Cultivating a Gratitude Practice

In February I did Sharon Salzberg’s Real Happiness Meditation Challenge. Each day I would get an email introducing the day’s topic which also included a brief guided audio meditation. It was really great- just 10-15 minutes or less each day focusing on mindfulness. And the best thing about it: I asked Sharon via Twitter if she could provide a transcript- my hearing loss prevents me from being able to understand any audio guides. And she did! Thanks again Sharon!

I decided to participate in this challenge to help me through this funk I have been in lately. This past winter my parents died within two months of each other. I think most of us know our parents/older family members will die some day but no matter how cognizant we are of that fact, it seems as though one is never really ready when it actually happens. And the whole thing happened so quickly that I am still in disbelief.

And of course, Trump somehow got elected and turned my world upside down.

And THEN I injured my foot just this past Friday when I missed a step in an art museum. (what a metaphor- my foundation has disappeared!)

Digression: I was having the most lovely time with my son who had had the day off from school. We had just come from his student conference which he led from start to finish. Proud mama, I must say. It’s his last year at this school- he goes to middle school in the fall. Seems like this whole year is full of transitions…my daughter is also going to a new high school.

I spent the whole weekend icing and elevating my foot and it really made me slow down. I am usually racing from one thing to another- mostly in my mind- until I get overwhelmed by the sheer number of to-do’s I create for myself.

Garfield stressed

So there I am lying on the couch, surfing Facebook (ok, it’s not what I did ALL weekend- I actually finished a book!) – oh, some backstory here: I had noticed some time ago that a Facebook friend (a classmate from middle school) had started posting daily gratitudes. I would glance quickly at them–“oh, that’s cool. Let’s see what so and so is up to now”– but while I was stuck on the couch this weekend, I noticed she had posted her 60th-something gratitude!

A light bulb sort of went off for me at that point. I had a flashback to my Peace Corps days when my morale was low and the rainy season prevented the mail from being delivered (my roommate and I really depended on that connection with our family and friends). I would draw upon my reserves of positivity and remind myself the rain was only temporary, we were having an amazing experience, I was making a difference, I had a cool boyfriend, etc. And I would feel grateful having had this unique opportunity to serve in the Peace Corps. That positive attitude has served me well up to this day but has definitely taken some hits in the past year.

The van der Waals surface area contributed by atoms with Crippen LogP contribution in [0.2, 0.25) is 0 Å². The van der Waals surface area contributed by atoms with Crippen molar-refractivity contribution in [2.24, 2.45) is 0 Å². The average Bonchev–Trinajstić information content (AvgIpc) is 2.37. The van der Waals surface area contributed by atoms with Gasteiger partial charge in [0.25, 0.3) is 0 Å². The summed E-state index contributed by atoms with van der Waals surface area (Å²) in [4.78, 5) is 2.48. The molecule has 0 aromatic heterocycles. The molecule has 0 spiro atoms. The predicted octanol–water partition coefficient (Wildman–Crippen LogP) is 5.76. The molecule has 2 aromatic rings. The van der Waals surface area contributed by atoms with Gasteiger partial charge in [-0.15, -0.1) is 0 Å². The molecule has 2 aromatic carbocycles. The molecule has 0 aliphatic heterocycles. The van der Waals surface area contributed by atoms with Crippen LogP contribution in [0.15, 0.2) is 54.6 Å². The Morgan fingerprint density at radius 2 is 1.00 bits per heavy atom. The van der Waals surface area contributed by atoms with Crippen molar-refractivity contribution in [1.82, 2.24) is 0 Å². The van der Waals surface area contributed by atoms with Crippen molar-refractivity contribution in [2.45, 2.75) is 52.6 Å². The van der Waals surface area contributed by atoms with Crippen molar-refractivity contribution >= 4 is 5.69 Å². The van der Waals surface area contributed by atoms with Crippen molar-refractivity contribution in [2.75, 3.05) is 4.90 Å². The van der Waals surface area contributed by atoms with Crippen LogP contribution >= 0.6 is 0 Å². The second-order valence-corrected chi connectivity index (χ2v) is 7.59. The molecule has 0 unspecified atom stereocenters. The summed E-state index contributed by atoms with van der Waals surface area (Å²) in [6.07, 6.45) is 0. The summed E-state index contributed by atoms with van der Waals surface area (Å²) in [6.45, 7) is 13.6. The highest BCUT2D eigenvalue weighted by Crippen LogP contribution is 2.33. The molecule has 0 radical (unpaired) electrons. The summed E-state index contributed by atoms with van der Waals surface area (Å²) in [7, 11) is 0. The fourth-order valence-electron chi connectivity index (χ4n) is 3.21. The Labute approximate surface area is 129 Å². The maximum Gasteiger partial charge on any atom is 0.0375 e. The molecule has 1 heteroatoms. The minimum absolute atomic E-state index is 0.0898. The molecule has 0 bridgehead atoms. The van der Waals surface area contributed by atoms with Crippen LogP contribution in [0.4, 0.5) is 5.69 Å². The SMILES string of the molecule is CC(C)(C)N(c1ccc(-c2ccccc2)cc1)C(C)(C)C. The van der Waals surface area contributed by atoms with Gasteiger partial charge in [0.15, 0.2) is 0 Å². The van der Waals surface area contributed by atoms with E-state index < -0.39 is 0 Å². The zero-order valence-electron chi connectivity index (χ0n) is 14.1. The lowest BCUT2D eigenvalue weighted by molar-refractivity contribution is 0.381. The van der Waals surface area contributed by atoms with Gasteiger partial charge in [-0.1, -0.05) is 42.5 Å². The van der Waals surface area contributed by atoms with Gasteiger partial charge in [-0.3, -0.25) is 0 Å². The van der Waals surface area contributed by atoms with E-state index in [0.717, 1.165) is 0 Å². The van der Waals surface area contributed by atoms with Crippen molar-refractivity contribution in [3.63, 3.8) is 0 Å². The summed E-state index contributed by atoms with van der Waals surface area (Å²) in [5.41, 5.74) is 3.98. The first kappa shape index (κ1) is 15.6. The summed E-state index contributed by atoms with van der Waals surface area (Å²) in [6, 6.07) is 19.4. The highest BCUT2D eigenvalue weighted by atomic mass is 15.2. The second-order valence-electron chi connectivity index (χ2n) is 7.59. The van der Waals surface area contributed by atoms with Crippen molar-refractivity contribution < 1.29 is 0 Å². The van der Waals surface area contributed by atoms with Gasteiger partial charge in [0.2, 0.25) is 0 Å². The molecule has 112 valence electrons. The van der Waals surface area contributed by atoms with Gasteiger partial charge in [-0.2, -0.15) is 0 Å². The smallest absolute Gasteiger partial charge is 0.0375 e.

Then really soon after that I was talking with a childhood friend who had lost her parents some years ago, about a) how time takes away the pain of grieving and b) remembering that they were such a positive part of her life.

And then I realized when you verbalize a gratitude, some of the positivity starts to seep back in. I notice it every week when my family does Friday night gratitudes at dinner time. We share what we are thankful for and what we are looking forward to. It really brings a certain lovely energy into the space.

So I am going to try and make time to write down my gratitudes every day for as long as I can. Here we go as a start:

I am grateful to have had parents who loved and supported me unconditionally throughout my life. (ok, this is making me a little teary, so I am not sure it is making me feel positive right now, but I know deep down it will in the end)

I really am fortunate because I work for an amazing organization that helps people become resilient by nourishing them and providing resources and connections with others via our food bank and resource center. Many of these people have experienced adverse childhood experiences (ACEs). Research as shown that the greater the number of ACEs, the increased likelihood there will be negative outcomes in one’s life.

My parents were good people and were staunch advocates for me. Just knowing this on a cellular level only reinforces how I want to be with my own children and grandchildren: supportive, loving, nonjudgmental, generous, and welcoming.




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2 Responses to Cultivating a Gratitude Practice

  1. Johanna Nicholas says:

    Beautifully said, Elizabeth.
    Losing wonderful parents can be so tough. But stopping to consider how *lucky* we are (present tense, still lucky!) to have had them in our lives at all does help. Their influence, their warmth, their loving way of shaping who we continue to be…. they are not gone. We are just going to experience them in a different way. Just as you have discovered, they are guiding how we want to be as parents and friends.

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